VICTOR VESCOVO is the only human to have plumbed the depths of the ocean, conquered the highest peaks and skied at both poles. He even took a trip into space last month. He ticks off world records on a regular basis, but says there is no danger of any of it ever becoming routine. He is a scuba diver too, so how does that fit into the picture? In a Divernet exclusive, he talks to STEVE WEINMAN
“I’ve done wreck-diving as a scuba diver, and in those sorts of situation you know the wreck is there. The big difference is that we don’t know it’s there – and we’ve gone to a lot of effort over many hours, finding nothing but empty seafloor. So when you finally see on the sonar something that looks promising, you start getting excited.”
I had asked Victor Vescovo how it feels to approach an iconic WW2 shipwreck at a depth of almost 7 kilometres, as he had with the Samuel B Roberts in the Philippine Sea the previous week, and how that feeling compared to his many scuba experiences. In fact I was asking a lot of naive questions, hoping to glimpse what passes through the mind of an extreme submersible pilot at such moments.
“And then, when you actually see the form of a warship that’s never been discovered before, at the very bottom of the ocean, it’s an incredibly electrifying feeling that you just don’t get wreck-diving as a diver,” he continues. “In that case it’s different because you’re interacting with the wreck, but in our case it’s just amazing. The fact that we’re down so deep, beyond even where most robotic vehicles can go, makes it even more special.”
In the Battle off Samar in 1944 the under-armed Sammy B, as the destroyer-escort was known, took on a formidable section of the Japanese fleet and inflicted considerable damage on it, in a heroic action that could only have increased the emotional load on Vescovo, a former US Navy commander.
He had hoped to manoeuvre his two-person sub Limiting Factor to within a metre of the wreck to optimise image-capture, though the sight of live munitions made him “a little bit reticent to get too close. I had half-expected it, but when you’re surveying the wreck and then out of your left eye you actually see a depth charge in a rack next to you, it does get a little tense!”
What was the first thing to catch his eye on approaching the Sammy B? “We came upon the port side midships and I saw the wreck of the mast, which was also a bit concerning because it had a lot of cables hanging from it and was just a mess.
“Immediately I got a very strong impression that this could be a bit of a dangerous wreck to survey, so let’s take this very slow and very cautiously… which we did.”
Enjoying unscuba-like bottom times must be a plus in such situations, I suggest. “Well, we do have some of it on battery power and that, to use a phrase, is our limiting factor, but we were able to find the wreck on that dive quite quickly, actually within 20 minutes of getting to the bottom, which was just extraordinary. That gave us several hours to really survey the wreck in its entirety.”
It’s the end of the day on the Micronesian island of Guam, where Vescovo and his team are hanging out between expeditions, their mother ship Pressure Drop docked while they prepare for another series of 11km descents in the deepest place on Earth, Challenger Deep in the Pacific’s Mariana Trench. “I actually went into town, so got my feet on hard soil for two days, getting some rest and relaxation before we go out again,” he says.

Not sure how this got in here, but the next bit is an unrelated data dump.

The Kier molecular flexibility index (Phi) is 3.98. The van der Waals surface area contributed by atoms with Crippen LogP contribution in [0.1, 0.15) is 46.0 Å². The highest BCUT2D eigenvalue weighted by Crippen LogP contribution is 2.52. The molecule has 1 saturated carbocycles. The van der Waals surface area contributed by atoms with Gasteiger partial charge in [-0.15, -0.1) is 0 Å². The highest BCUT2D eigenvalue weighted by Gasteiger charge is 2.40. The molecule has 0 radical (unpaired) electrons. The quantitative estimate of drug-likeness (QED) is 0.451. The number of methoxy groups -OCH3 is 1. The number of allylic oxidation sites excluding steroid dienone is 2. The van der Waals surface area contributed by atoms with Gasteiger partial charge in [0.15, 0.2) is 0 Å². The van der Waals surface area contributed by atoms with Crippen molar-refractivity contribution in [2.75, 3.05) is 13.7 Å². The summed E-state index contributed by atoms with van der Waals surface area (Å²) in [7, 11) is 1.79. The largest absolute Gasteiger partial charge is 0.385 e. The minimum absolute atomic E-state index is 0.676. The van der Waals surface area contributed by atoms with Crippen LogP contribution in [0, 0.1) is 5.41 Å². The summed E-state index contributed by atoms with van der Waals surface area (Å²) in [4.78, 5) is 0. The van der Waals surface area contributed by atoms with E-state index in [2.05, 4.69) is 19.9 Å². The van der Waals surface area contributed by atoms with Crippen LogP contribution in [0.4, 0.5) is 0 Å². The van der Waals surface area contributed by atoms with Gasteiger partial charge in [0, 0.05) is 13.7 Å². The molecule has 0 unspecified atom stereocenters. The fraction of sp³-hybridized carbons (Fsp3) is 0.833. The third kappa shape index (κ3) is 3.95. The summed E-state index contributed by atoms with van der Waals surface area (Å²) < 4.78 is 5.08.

A quick recap of Vescovo’s extreme adventures to date: he is the man who has visited, mapped and sampled the deepest points of all five oceans (along with other deep points) during the Five Deeps Expedition of 2018–2019. This included setting a world depth record of 10,928m and becoming the first person to dive Challenger Deep more than once.
He has also climbed the highest peak on each of the seven continents, and skied at least 100km at the last line of latitude at both the North and South Poles.
In 2019 he carried out the first submersible dive in 15 years to the Titanic. And Guinness World Records recognised his achievement of covering the greatest vertical distance without leaving Earth – the 19.77km between Everest’s top and Challenger’s bottom.
The Sammy B had been a major itch to scratch. “Since we went out to Samar two years ago, we were always interested in finding the Johnston and the Sammy B as well as the Gambier Bay, the whole lot, even the Japanese wrecks – whatever we could find. But right at the top of the list were the Johnston and Sammy B.”
The USS Johnston, also a Battle off Samar casualty, he had discovered and dived last April. At 6.45km down, it became the world’s deepest known wreck.
On the recent expedition attempts to find the Gambier Bay aircraft-carrier had not succeeded and the resting place of the other missing ship, the USS Hoel, remains a mystery. Would Vescovo try again for those two? “Well, I’d like to. It’s a question of resource availability, timing and all of that. All of these are privately funded expeditions and they are not inexpensive to conduct… but I’d love to to find all four.”